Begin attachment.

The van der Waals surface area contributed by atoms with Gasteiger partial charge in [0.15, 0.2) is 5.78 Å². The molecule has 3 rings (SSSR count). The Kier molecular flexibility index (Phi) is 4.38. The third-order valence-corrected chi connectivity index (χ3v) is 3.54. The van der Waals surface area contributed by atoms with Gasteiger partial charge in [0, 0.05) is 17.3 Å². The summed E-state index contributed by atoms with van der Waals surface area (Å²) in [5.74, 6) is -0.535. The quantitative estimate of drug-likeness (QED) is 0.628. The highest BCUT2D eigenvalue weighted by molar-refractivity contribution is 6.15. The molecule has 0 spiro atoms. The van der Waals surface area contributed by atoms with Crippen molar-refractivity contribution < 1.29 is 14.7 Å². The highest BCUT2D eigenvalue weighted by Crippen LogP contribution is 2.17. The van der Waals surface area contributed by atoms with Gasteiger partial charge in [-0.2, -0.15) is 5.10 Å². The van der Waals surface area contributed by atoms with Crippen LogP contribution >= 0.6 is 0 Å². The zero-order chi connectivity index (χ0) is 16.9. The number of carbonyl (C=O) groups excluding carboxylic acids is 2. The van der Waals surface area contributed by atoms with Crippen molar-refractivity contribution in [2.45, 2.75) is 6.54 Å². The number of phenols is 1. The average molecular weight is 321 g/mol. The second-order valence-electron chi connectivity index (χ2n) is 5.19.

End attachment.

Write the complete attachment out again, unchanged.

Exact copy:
The van der Waals surface area contributed by atoms with Gasteiger partial charge in [0.15, 0.2) is 5.78 Å². The molecule has 3 rings (SSSR count). The Kier molecular flexibility index (Phi) is 4.38. The third-order valence-corrected chi connectivity index (χ3v) is 3.54. The van der Waals surface area contributed by atoms with Gasteiger partial charge in [0, 0.05) is 17.3 Å². The summed E-state index contributed by atoms with van der Waals surface area (Å²) in [5.74, 6) is -0.535. The quantitative estimate of drug-likeness (QED) is 0.628. The highest BCUT2D eigenvalue weighted by molar-refractivity contribution is 6.15. The molecule has 0 spiro atoms. The van der Waals surface area contributed by atoms with Crippen molar-refractivity contribution < 1.29 is 14.7 Å². The highest BCUT2D eigenvalue weighted by Crippen LogP contribution is 2.17. The van der Waals surface area contributed by atoms with Gasteiger partial charge in [-0.2, -0.15) is 5.10 Å². The van der Waals surface area contributed by atoms with Crippen LogP contribution >= 0.6 is 0 Å². The zero-order chi connectivity index (χ0) is 16.9. The number of carbonyl (C=O) groups excluding carboxylic acids is 2. The van der Waals surface area contributed by atoms with Crippen molar-refractivity contribution in [2.45, 2.75) is 6.54 Å². The number of phenols is 1. The average molecular weight is 321 g/mol. The second-order valence-electron chi connectivity index (χ2n) is 5.19.